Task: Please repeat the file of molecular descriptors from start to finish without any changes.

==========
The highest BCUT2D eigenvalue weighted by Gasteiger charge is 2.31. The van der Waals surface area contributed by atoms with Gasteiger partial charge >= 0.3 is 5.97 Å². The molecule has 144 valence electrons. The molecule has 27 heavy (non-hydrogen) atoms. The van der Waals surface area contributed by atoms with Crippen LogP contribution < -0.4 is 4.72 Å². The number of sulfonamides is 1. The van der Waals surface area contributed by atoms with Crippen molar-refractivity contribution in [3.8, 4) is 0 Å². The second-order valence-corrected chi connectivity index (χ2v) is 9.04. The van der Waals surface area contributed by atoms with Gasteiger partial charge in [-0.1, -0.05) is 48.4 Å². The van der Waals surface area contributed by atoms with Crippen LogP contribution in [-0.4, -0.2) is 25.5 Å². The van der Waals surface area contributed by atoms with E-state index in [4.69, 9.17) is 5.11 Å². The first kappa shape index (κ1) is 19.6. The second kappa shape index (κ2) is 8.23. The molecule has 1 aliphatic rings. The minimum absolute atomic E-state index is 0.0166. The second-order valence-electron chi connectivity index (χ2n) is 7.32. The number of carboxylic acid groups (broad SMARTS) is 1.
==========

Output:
The highest BCUT2D eigenvalue weighted by Gasteiger charge is 2.31. The van der Waals surface area contributed by atoms with Gasteiger partial charge >= 0.3 is 5.97 Å². The molecule has 144 valence electrons. The molecule has 27 heavy (non-hydrogen) atoms. The van der Waals surface area contributed by atoms with Crippen LogP contribution < -0.4 is 4.72 Å². The number of sulfonamides is 1. The van der Waals surface area contributed by atoms with Crippen molar-refractivity contribution in [3.8, 4) is 0 Å². The second-order valence-corrected chi connectivity index (χ2v) is 9.04. The van der Waals surface area contributed by atoms with Gasteiger partial charge in [-0.1, -0.05) is 48.4 Å². The van der Waals surface area contributed by atoms with Crippen LogP contribution in [-0.4, -0.2) is 25.5 Å². The van der Waals surface area contributed by atoms with E-state index in [4.69, 9.17) is 5.11 Å². The first kappa shape index (κ1) is 19.6. The second kappa shape index (κ2) is 8.23. The molecule has 1 aliphatic rings. The minimum absolute atomic E-state index is 0.0166. The second-order valence-electron chi connectivity index (χ2n) is 7.32. The number of carboxylic acid groups (broad SMARTS) is 1.